Having just lost Andy Cole with a muscle pull, his substitute Ryan Giggs seized his moment to steer home a low shot after the fast-developing David Beckham had found him in space.
And so Everton were finally finished off, and had their doom confirmed when David Unsworth was shown his second yellow card, the ninth of the match, and was sent off after rash tackles on the other substitute Simon Davies and Giggs within a few minutes of each other.
Goodison was packed to capacity, the atmosphere crackling after the transfer wrangle concerning Andrei Kanchelskis between the clubs a month ago. Despite finally getting their man, Everton remained upset at having to pay an extra pounds 500,000 to ease the move, with his previous club, Shakhtyor Donetsk, entitled to a slice. United played down all talk of there being blood in the boardroom, but it was believed that their chief executive Martin Edwards had stayed away.
Everton had become something of a bogey side for United in 1995 with two 1-0 victories, at Goodison and Wembley, the latter of those wins now commemorated in the Everton reception area by a picture of Paul Rideout's headed winning goal.
It was the first of those matches, though, that saw the relationship between Alex Ferguson and Kanchelskis deteriorate, the Ukrainian who plays for Russia taking exception to being left out.
It was a match that also saw United's championship chances change - with a display of grim grit Blackburn held on here for a 2-1 win. That day, the eventual champions matched Everton for industry and determination in midfield and United were clearly aware that was what they needed to do yesterday if they were to stop Everton completing a hat-trick of wins.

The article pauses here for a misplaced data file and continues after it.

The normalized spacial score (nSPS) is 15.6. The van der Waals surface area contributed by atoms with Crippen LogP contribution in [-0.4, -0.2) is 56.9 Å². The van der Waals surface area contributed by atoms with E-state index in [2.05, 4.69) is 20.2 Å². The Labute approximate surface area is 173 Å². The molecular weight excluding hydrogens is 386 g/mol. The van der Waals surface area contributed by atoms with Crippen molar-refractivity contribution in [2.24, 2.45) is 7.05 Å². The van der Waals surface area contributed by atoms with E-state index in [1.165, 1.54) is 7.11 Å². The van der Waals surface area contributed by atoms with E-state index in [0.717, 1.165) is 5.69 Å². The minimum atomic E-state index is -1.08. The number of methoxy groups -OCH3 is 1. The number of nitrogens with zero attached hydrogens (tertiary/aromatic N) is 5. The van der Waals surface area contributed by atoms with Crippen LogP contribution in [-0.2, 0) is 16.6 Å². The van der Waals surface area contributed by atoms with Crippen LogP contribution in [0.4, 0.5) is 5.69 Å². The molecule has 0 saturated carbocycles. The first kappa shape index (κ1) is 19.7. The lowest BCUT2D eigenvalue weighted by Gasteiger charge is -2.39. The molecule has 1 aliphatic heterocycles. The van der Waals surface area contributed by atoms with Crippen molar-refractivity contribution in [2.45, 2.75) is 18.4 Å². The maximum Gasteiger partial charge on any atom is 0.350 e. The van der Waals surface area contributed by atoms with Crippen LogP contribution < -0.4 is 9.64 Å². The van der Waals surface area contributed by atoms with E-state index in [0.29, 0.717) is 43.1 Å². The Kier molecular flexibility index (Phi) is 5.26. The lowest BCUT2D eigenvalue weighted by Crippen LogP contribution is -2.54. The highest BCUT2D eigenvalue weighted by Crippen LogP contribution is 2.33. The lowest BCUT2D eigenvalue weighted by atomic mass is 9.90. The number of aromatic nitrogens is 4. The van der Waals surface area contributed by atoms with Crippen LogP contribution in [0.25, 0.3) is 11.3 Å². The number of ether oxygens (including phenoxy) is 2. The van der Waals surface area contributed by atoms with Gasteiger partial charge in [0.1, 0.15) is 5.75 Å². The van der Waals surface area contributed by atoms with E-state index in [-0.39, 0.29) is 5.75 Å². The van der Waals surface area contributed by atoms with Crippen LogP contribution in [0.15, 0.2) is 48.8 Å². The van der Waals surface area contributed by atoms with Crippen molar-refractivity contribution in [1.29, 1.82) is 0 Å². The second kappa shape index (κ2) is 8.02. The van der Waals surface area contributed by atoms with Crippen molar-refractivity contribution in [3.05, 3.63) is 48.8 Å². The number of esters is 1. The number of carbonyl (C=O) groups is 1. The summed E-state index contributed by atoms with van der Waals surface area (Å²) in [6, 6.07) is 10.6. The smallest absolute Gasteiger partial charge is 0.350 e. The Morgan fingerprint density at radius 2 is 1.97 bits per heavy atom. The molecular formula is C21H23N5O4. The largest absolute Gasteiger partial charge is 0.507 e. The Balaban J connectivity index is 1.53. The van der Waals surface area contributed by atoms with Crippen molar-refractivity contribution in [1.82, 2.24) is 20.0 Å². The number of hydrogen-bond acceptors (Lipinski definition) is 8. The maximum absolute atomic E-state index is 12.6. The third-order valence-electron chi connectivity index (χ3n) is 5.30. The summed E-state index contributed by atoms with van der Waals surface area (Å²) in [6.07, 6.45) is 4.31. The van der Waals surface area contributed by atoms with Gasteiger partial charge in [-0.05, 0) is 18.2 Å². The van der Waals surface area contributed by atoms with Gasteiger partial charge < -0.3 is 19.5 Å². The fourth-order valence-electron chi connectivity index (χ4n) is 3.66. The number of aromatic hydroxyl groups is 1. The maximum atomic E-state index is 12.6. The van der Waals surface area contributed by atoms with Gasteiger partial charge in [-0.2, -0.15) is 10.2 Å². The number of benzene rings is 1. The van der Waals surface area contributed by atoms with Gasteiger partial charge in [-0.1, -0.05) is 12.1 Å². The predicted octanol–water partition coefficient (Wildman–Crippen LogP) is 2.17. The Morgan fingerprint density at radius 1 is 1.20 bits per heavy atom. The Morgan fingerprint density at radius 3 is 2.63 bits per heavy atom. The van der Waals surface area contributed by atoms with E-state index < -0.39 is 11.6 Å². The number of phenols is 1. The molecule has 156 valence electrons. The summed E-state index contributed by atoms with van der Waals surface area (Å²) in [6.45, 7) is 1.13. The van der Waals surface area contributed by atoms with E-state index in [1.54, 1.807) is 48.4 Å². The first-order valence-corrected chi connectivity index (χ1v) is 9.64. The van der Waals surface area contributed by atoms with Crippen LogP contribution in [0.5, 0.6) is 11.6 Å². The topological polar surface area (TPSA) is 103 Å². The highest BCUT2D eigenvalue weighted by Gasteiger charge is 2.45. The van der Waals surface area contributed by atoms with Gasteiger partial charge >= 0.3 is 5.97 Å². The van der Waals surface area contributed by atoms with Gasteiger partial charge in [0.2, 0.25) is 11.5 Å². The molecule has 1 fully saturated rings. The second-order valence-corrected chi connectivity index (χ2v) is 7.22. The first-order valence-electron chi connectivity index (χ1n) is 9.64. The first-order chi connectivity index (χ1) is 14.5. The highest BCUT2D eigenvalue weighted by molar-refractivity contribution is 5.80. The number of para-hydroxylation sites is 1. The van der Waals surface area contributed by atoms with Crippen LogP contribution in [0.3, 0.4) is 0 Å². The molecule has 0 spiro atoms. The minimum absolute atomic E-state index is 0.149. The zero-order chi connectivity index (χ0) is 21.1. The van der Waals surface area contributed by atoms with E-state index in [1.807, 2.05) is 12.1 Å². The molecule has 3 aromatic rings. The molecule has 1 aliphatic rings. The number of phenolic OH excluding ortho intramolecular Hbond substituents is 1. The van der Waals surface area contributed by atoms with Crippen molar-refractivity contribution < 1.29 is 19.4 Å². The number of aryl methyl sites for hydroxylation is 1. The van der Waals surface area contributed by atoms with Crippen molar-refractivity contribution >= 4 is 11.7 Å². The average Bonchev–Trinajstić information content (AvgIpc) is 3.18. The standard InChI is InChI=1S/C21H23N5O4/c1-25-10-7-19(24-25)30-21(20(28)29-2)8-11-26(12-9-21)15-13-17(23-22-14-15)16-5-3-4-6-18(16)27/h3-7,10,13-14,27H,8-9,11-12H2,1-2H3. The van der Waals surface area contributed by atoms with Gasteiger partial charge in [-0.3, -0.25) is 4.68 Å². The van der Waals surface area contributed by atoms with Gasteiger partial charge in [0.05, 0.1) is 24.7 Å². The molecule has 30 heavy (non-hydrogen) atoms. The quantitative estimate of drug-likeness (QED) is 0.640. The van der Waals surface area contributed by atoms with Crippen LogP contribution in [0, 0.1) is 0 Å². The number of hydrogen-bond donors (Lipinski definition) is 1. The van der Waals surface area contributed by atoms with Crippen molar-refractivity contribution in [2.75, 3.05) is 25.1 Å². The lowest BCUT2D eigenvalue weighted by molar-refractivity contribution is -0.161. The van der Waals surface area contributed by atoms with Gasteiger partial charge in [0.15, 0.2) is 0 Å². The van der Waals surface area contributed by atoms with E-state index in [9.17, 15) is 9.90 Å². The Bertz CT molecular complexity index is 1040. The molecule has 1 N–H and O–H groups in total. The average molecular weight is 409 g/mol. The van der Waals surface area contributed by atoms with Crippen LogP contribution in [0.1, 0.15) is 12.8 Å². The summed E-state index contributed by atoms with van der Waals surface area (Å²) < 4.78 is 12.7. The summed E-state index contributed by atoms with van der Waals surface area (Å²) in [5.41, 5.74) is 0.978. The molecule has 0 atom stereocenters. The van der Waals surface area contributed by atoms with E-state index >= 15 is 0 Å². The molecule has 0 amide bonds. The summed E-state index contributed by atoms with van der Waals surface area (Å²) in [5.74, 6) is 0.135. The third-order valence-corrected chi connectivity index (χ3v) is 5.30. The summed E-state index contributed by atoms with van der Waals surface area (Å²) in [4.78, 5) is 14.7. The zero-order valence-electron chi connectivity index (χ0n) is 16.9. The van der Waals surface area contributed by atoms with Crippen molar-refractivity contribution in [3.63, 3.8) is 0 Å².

They swiftly bypassed it, however, with a movement of fluency and penetration which gave them an early lead. Cole, Beckham and Paul Scholes put together a neat triangle of passes on the right before Cole cutely slipped the ball inside the left-back Gary Ablett for Beckham to get in a low cross. Scholes could not quite turn it home at the near post but Lee Sharpe, having escaped his marker Paul Holmes, who was making a rare first-team appearance, had the simple task of burying his shot at the far post.
Everton could get little of value going and their chances of taking anything from the game seemed even slimmer when, in the 14th minute, they lost Kanchelskis, who had fallen heavily on a shoulder after being brought down by Sharpe. "What a waste of money," chanted the United fans at their pounds 5 million former player; Sharpe was thereafter continually jeered by Evertonians.
Out of nothing, however, Everton conjured an equaliser just before the half hour. Steve Bruce, hustled on the right by the substitute Andy Hinchcliffe and Anders Limpar, surrendered possession to the Swede, who danced through to steer a shot past Peter Schmeichel low into the far corner.
In a match now growing breathless, United might have retaken the lead when, after Dave Watson had fouled Scholes, Beckham curled a free-kick from 25 yards against the Everton bar with the right foot that is fast becoming both a subtle and potent weapon for United.
Now it was a vibrant match.Daniel Amokachi lifted a shot over the bar from close range just before half-time and steered another wide of a post just after. United responded with Nicky Butt sending Cole clear only for Neville Southall to save at his feet at the second attempt.
Then United took the lead again - only for Everton to retaliate swiftly. First Scholes clipped a ball across the box, Cole collected and was about to shoot when Sharpe arrived to steer the ball home. Soon after that Limpar curled a free-kick on to the crossbar, Dave Watson nodded down the rebound and Rideout tapped home a rapid equaliser.
With both sides committed to three points rather than one, it made for an exciting confrontation, messy at times but more often pacy and mesmerising.Reuse content